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From Wikipedia, the free encyclopedia

1540 Broadway
General information
TypeOffice [2]
LocationTimes Square, New York City, United States[1]
Coordinates40°45′29″N 73°59′05″W / 40.758135°N 73.984853°W / 40.758135; -73.984853
Construction started1989[2]
Completed1990; 31 years ago (1990)[1][2]
Opening1990; 31 years ago (1990)
OwnerVornado Realty Trust (Retail & signage)
CBRE Group (Office)
ManagementCBRE Group[1]
Antenna spire733 ft (223 m)[1][2]
Roof616 ft (188 m)[2]
Top floor564 ft (172 m)
Technical details
Floor count44[1]
Floor area1,100,000 sq ft (100,000 m2)[2]
Design and construction
ArchitectSkidmore, Owings and Merrill[1]
DeveloperIan Bruce Eichner[2]

1540 Broadway (known as the Bertelsmann Building until late 2013)[3] is a 44-story, 733 foot (223 m) office tower at West 45th Street in Times Square in Manhattan, New York City.[1] Started in 1989 and finished in 1990, the tower is one of the few in Times Square to contain class A office space.[1][2]


The building was the North American headquarters of media conglomerate Bertelsmann from 1992 until the company vacated and sold the property, of which they occupied all office-use floors, in 2004.[1][2] The building housed US satellites of central functions such as Corporate Development, Corporate Communications and the Office of the Chairman and CEO, as well as serving as worldwide headquarters for the Bertelsmann Music Group and Bertelsmann Book Group (what has later taken on the umbrella brand name Random House). Current office tenants include ViacomCBS, China Central Television, KEMP Technologies, Adobe and Pillsbury Winthrop Shaw Pittman.[4] Retail tenants are Planet Hollywood, MAC Cosmetics, Disney Store, and Forever 21.[1][2]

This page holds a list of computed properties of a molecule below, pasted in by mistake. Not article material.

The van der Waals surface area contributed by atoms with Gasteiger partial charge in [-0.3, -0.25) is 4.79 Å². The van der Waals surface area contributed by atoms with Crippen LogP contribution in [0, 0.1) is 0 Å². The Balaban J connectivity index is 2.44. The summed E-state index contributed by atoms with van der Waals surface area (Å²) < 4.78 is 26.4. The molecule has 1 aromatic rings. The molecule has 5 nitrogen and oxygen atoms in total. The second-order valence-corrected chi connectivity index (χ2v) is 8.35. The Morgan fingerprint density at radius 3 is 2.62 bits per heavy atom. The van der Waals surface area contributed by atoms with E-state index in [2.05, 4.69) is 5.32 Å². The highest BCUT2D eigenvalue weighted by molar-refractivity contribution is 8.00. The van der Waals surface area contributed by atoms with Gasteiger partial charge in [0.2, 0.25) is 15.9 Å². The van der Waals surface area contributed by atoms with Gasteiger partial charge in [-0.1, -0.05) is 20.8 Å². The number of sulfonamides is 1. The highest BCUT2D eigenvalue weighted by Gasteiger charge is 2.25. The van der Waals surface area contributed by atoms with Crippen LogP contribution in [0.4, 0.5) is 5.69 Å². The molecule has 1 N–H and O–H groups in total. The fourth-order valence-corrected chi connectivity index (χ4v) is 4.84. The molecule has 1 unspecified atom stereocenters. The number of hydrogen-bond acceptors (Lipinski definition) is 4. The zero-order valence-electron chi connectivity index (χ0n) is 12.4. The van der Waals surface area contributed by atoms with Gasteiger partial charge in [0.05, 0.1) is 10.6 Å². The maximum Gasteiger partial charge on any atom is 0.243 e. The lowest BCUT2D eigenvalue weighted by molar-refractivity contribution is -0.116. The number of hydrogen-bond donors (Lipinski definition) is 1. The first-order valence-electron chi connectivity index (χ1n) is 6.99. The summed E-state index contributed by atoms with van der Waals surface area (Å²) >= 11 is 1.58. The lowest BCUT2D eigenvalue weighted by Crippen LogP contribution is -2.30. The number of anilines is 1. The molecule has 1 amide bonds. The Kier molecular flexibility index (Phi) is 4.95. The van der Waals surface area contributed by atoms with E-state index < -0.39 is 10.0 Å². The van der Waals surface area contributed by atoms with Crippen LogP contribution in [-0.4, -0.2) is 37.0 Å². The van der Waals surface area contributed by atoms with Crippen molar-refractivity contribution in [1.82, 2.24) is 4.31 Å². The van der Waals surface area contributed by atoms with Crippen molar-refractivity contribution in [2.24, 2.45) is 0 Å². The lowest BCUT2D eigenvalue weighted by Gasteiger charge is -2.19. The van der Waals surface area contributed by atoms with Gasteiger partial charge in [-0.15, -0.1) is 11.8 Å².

In the 1990s, Random House looked to build a skyscraper across 45th Street from its parent and be connected to it via a neon-lighted bridge across 45th Street.[5] When the deal fell through, it built the Random House Tower 10 blocks uptown.

The building's location was formerly the site of Loew's State Theatre (1921) and Bartholdi Inn (1899), then New York's best-known theatrical boarding house.

See also


  1. ^ a b c d e f g h i j "Bertelsmann Building". Retrieved January 10, 2008.
  2. ^ a b c d e f g h i j "Bertelsmann Building". Retrieved January 10, 2008.
  3. ^ Dunlap, David W. (April 25, 1993). "Debacle on Times Square". The New York Times.
  4. ^ Pillsbury Winthrop Shaw Pittman
  5. ^ Bagli, Charles V. (February 4, 1999). "55th Street Is Said to Be Site For a Random House Tower". The New York Times.

Further reading

  • Jerry Adler (1994). High Rise: How 1,000 Men and Women Worked Around the Clock for Five Years and Lost $200 Million Building a Skyscraper, HarperCollins. ISBN 0-06-092456-X
This page was last edited on 17 November 2021, at 23:07
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